September 12, 2020 | Last updated: September 17, 2020
By: Jeffrey Van Blarcom
In this article we are going to review a significant amount of information relating to the supervision of retail communications. As you prepare to take your principal level exam, you will want to make sure that you have mastered these topics. This information has been taken directly from our textbooks, video lectures and feedback from recent test takers. A substantial amount of your exam is going to evaluate your ability to effectively supervise this critical area of a broker dealer’s business. Knowing what communications are filed with FINRA and when they are filed with FINRA can present challenges for many test takers. The information that is contained in the communication and its intended recipients dictate when or if the communication is filed with FINRA. Exempt from FINRA’s filing requirements are:
Recruiting and generic advertisements
Retail Communications created from a template previously filed with FINRA
Retail Communications that do not promote a product or service
Retail Communications that merely contain a list of products the member offers
Retail Communications that do not contain investment advice
Mutual fund profiles
Reprints and excerpts of articles published by non-affiliated third parties
Press releases issued only to media outlets
Tombstone ads, preliminary and statutory / final prospectus filed with the SEC
It is important to note that while preliminary and statutory prospectus that are filed with the SEC are exempt from being filed with FINRA, free writing prospectus prepared by the broker-dealer are required to be filed with FINRA as part of retail communication. Additionally, if any part of institutional communication becomes accessible to retail investors, the communication must be reclassified as retail communication and would be subject to all of the rules covering retail communications. The example on your test may detail a case where an institutional client receives institutional communication and makes it available to its own retail clients. In this scenario the communication would now be classified as retail communication.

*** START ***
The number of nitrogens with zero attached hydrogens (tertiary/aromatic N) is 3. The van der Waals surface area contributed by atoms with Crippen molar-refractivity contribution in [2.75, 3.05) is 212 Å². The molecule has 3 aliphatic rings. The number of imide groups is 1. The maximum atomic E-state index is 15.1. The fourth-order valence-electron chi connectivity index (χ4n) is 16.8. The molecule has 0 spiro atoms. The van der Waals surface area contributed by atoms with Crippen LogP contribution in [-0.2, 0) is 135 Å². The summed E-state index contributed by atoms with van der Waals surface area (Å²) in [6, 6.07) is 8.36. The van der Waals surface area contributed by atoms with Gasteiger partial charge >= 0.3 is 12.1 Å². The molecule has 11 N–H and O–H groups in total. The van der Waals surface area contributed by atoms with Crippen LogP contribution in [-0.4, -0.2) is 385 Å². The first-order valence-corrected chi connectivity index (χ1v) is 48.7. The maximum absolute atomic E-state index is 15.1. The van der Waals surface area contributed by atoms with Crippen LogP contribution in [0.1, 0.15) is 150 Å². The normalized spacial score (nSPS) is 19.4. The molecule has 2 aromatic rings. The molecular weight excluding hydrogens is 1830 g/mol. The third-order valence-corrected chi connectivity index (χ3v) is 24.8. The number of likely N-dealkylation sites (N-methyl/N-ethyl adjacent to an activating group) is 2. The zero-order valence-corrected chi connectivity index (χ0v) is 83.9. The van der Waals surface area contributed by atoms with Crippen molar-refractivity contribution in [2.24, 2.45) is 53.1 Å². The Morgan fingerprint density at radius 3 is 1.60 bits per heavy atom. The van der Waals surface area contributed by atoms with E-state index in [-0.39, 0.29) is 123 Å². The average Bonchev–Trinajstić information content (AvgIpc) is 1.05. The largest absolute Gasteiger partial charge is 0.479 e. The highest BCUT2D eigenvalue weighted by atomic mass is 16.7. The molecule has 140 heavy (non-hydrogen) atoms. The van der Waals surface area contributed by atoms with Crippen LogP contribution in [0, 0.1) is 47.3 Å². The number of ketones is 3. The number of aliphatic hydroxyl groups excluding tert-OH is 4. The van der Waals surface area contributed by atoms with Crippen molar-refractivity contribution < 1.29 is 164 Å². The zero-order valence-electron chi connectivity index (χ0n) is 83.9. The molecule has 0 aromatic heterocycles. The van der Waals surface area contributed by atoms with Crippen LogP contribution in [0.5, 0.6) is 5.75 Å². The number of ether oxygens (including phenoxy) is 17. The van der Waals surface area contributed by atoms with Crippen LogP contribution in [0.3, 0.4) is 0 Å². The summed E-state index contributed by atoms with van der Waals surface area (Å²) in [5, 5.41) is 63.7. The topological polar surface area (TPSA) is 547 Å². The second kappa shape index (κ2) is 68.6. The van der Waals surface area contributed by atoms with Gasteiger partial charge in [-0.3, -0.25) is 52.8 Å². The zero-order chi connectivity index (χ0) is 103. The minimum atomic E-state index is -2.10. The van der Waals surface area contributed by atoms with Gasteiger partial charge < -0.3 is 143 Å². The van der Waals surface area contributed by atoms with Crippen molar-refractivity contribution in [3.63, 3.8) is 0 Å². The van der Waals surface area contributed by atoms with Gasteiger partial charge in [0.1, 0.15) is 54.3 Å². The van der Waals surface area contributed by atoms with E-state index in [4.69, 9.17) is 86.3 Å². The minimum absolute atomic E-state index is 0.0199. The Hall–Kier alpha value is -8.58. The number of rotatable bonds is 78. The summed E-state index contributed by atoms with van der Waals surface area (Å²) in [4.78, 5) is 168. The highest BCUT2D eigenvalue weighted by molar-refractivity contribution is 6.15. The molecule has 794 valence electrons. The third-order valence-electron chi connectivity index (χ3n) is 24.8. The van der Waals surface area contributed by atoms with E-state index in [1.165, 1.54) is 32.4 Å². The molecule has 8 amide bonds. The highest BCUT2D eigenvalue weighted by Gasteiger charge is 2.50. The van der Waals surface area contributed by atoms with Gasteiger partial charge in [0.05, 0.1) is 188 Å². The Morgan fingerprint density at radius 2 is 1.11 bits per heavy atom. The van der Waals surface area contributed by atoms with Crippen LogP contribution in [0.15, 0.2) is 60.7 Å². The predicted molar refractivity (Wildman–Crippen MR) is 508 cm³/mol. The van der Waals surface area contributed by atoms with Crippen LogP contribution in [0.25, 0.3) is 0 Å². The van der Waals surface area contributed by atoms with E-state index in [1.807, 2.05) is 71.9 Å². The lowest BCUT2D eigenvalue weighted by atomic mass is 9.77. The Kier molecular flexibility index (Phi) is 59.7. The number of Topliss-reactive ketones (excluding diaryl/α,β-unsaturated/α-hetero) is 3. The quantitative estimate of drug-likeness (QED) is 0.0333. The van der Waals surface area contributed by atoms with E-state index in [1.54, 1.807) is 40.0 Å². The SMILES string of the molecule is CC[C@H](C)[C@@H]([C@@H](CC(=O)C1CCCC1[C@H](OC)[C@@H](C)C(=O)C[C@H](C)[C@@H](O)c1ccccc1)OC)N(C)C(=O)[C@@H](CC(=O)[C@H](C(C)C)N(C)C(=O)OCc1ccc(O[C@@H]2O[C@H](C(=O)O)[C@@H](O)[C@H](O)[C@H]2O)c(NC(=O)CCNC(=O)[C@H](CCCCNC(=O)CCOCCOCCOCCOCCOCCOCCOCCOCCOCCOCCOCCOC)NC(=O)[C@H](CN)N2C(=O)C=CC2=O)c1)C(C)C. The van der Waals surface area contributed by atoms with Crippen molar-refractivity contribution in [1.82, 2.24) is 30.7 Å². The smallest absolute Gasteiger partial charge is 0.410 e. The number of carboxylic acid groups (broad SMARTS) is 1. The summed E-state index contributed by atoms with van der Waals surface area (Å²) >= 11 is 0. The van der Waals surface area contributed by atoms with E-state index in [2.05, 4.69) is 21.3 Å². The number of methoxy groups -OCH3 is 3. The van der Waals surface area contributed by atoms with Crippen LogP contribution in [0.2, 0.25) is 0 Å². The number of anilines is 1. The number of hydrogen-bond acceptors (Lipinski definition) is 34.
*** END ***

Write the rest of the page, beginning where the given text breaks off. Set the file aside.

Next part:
The following types of retail communication must be filed with FINRA within 10 days of first being used:
Storyboards for television or video Communications
Mutual fund communications that do not include raking information
Communications containing information relating to publicly traded direct participation programs and sec-registered collateralized mortgage obligations
SEC registered securities whose value is based on an index, a basket of securities, commodities, debt securities, or currencies. This includes ETFs, ETNs and other publicly offered structured products
Free writing prospectus is prepared by the broker-dealer
Report templates created from an investment analysis tool
Investment analysis tools allow individuals to input a set of criteria and have a computer software program model portfolios, potential outcomes or hypothetical returns using statistical analysis. If a member firm allows retail investors to access investment analysis tools,the firm must provide access to that tool to FINRA’s advertising department within 10 days of its first use.